Dustin Johnson became the first world No. 1 since Luke Donald in 2011 to miss the cut at the year’s third major.

    Johnson played solidly for all but the closing stretch. Over two rounds, he was 6 over par on the last three holes. He finished at 6-over 148.


    Full-field scores from the 147th Open Championship

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    Thomas added to what’s been a surprisingly poor Open record. Just like last year, when he struggled in the second round in the rain at Royal Birkdale, Thomas slumped to a 77 on Friday at Carnoustie, a round that included three consecutive double bogeys on Nos. 6-8. He finished at 4-over 146.

    It’s Thomas' first missed cut since The Open last year. Indeed, in three Open appearances, he has two missed cuts and a tie for 53rd.  

    With Johnson and Thomas out of the mix, the No. 1 spot in the rankings is up for grabs this weekend.

    Justin Rose, Brooks Koepka and Jon Rahm all can reach No. 1 with a victory this week.

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    TT Postscript: Woods (71) makes cut, has work to do

    By Tiger TrackerJuly 20, 2018, 3:32 pm

    CARNOUSTIE, Scotland – Here are a few things I think I think after Tiger Woods shot a second consecutive even-par 71 Friday in the second round. And yes, he made the cut:

    • Tiger said all 71s are not created equal. On Thursday, he made three birdies and three bogeys. On Friday, he made four birdie and four bogeys. Which round was better? The first. His theory is that, despite the rain, conditions were easier in the second round and there were more scoring opportunities. He didn't take advantage.

    • This is the first time since the 2013 Open at Royal Lytham & St. Annes that Tiger shot par or better in each of the first two rounds of a major. That’s quite a long time ago.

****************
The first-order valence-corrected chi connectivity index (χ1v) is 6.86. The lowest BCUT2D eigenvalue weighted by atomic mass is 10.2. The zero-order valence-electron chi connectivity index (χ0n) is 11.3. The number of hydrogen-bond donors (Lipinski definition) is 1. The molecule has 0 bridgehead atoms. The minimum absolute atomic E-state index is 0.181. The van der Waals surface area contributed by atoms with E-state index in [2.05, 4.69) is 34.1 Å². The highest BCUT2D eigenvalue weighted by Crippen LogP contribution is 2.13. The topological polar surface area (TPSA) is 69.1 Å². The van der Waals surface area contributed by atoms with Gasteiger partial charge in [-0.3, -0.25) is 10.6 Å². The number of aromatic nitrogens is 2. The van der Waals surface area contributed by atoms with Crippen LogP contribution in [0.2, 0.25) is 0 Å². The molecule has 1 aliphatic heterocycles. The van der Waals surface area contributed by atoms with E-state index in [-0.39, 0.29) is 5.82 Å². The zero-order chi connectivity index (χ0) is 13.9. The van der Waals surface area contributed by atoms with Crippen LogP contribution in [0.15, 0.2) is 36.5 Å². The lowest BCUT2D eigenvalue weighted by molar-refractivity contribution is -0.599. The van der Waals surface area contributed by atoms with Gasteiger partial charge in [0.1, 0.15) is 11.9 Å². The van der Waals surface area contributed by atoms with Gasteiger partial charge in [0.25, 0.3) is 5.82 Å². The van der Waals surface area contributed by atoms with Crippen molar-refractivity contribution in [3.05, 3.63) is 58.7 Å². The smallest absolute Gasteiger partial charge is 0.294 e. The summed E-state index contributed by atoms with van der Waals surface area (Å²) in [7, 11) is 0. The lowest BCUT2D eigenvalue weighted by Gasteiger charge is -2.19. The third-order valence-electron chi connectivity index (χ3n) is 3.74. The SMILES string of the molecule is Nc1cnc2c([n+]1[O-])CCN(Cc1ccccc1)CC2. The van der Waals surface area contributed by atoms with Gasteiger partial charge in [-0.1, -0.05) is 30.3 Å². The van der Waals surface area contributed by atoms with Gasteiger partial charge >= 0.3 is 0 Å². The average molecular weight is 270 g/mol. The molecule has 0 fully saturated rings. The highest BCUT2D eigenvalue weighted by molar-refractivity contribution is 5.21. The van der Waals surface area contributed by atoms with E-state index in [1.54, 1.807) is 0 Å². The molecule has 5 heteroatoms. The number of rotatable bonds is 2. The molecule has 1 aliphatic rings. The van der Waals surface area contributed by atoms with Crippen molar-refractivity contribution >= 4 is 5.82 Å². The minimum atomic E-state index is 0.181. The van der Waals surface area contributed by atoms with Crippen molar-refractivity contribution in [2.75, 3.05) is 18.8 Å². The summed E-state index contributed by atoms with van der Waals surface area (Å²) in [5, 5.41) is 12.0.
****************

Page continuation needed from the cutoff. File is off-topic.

• Stat line for the day: 11 of 15 fairways, 13 of 18 greens, 32 total putts. Tiger hit one driver and two 3-woods on Thursday and four drivers on Friday, only one which found the fairway. An errant drive at the second led to him sniping his next shot into the gallery

     


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    • In his own words: “I could have cleaned up the round just a little bit. I got off to not exactly the best start, being 2 over through three, but got it back. The golf course was a little bit softer today, obviously. It rains, and we were able to get the ball down a little bit further, control the ball on the ground a little bit easier today, which was nice.”

    • At some point Tiger is going to have to be more aggressive. He will be quite a few shots off the lead by day’s end and he'll have a lot of ground to make up. Hitting irons off the tee is great for position golf, but it’s often leaving him more than 200 yards into the green. Not exactly a range for easy birdies.

    • Sure, it’s too soon to say Tiger can’t win a fourth claret jug, but with so many big names ahead of him on the leaderboard, it’s unlikely. Keep in mind that a top-six finish would guarantee him a spot in the WGC: Bridgestone Invitational in two weeks. At The Players, he stated that this was a big goal.

    • My Twitter account got suspended momentarily when Tiger was standing over a birdie putt on the 17th green. That was the most panicked I’ve been since Tiger was in contention at the Valspar.